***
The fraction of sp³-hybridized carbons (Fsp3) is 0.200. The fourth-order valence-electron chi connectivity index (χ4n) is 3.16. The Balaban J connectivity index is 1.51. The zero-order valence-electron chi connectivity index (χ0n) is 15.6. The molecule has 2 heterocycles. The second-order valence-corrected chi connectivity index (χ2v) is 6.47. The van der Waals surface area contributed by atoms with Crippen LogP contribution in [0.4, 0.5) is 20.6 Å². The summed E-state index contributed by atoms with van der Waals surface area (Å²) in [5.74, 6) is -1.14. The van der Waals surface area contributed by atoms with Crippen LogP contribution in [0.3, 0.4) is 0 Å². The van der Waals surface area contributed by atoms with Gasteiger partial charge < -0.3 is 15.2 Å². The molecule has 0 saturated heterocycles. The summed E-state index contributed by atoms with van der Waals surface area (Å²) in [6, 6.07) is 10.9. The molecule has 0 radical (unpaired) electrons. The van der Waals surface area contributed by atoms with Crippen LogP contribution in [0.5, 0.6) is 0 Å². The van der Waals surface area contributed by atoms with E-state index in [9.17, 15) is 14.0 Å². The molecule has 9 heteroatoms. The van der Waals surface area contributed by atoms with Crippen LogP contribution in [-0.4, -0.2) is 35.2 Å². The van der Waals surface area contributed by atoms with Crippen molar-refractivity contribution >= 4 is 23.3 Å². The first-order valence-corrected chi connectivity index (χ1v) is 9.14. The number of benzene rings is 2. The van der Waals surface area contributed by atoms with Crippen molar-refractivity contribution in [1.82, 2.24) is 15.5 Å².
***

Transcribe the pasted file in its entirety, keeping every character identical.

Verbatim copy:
The fraction of sp³-hybridized carbons (Fsp3) is 0.200. The fourth-order valence-electron chi connectivity index (χ4n) is 3.16. The Balaban J connectivity index is 1.51. The zero-order valence-electron chi connectivity index (χ0n) is 15.6. The molecule has 2 heterocycles. The second-order valence-corrected chi connectivity index (χ2v) is 6.47. The van der Waals surface area contributed by atoms with Crippen LogP contribution in [0.4, 0.5) is 20.6 Å². The summed E-state index contributed by atoms with van der Waals surface area (Å²) in [5.74, 6) is -1.14. The van der Waals surface area contributed by atoms with Crippen LogP contribution in [0.3, 0.4) is 0 Å². The van der Waals surface area contributed by atoms with Gasteiger partial charge < -0.3 is 15.2 Å². The molecule has 0 saturated heterocycles. The summed E-state index contributed by atoms with van der Waals surface area (Å²) in [6, 6.07) is 10.9. The molecule has 0 radical (unpaired) electrons. The van der Waals surface area contributed by atoms with Crippen LogP contribution in [0.5, 0.6) is 0 Å². The van der Waals surface area contributed by atoms with E-state index in [9.17, 15) is 14.0 Å². The molecule has 9 heteroatoms. The van der Waals surface area contributed by atoms with Crippen LogP contribution in [-0.4, -0.2) is 35.2 Å². The van der Waals surface area contributed by atoms with Crippen molar-refractivity contribution >= 4 is 23.3 Å². The first-order valence-corrected chi connectivity index (χ1v) is 9.14. The number of benzene rings is 2. The van der Waals surface area contributed by atoms with Crippen molar-refractivity contribution in [1.82, 2.24) is 15.5 Å².